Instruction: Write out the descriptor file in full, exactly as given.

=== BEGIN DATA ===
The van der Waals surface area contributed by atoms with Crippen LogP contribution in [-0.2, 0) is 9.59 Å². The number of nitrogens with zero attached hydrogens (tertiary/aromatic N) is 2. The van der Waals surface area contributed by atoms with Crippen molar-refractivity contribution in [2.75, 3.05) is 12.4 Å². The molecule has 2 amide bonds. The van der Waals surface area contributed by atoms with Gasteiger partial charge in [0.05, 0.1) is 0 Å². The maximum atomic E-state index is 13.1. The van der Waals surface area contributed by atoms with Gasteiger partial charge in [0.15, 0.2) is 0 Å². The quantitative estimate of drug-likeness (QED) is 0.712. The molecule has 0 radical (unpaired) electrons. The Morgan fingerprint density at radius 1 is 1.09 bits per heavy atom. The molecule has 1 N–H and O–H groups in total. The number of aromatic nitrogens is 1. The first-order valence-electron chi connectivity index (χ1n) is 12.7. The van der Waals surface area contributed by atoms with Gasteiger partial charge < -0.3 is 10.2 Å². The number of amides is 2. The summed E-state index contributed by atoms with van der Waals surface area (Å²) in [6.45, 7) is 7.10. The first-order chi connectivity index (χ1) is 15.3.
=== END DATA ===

The van der Waals surface area contributed by atoms with Crippen LogP contribution in [-0.2, 0) is 9.59 Å². The number of nitrogens with zero attached hydrogens (tertiary/aromatic N) is 2. The van der Waals surface area contributed by atoms with Crippen molar-refractivity contribution in [2.75, 3.05) is 12.4 Å². The molecule has 2 amide bonds. The van der Waals surface area contributed by atoms with Gasteiger partial charge in [0.05, 0.1) is 0 Å². The maximum atomic E-state index is 13.1. The van der Waals surface area contributed by atoms with Gasteiger partial charge in [0.15, 0.2) is 0 Å². The quantitative estimate of drug-likeness (QED) is 0.712. The molecule has 0 radical (unpaired) electrons. The Morgan fingerprint density at radius 1 is 1.09 bits per heavy atom. The molecule has 1 N–H and O–H groups in total. The number of aromatic nitrogens is 1. The first-order valence-electron chi connectivity index (χ1n) is 12.7. The van der Waals surface area contributed by atoms with Gasteiger partial charge < -0.3 is 10.2 Å². The number of amides is 2. The summed E-state index contributed by atoms with van der Waals surface area (Å²) in [6.45, 7) is 7.10. The first-order chi connectivity index (χ1) is 15.3.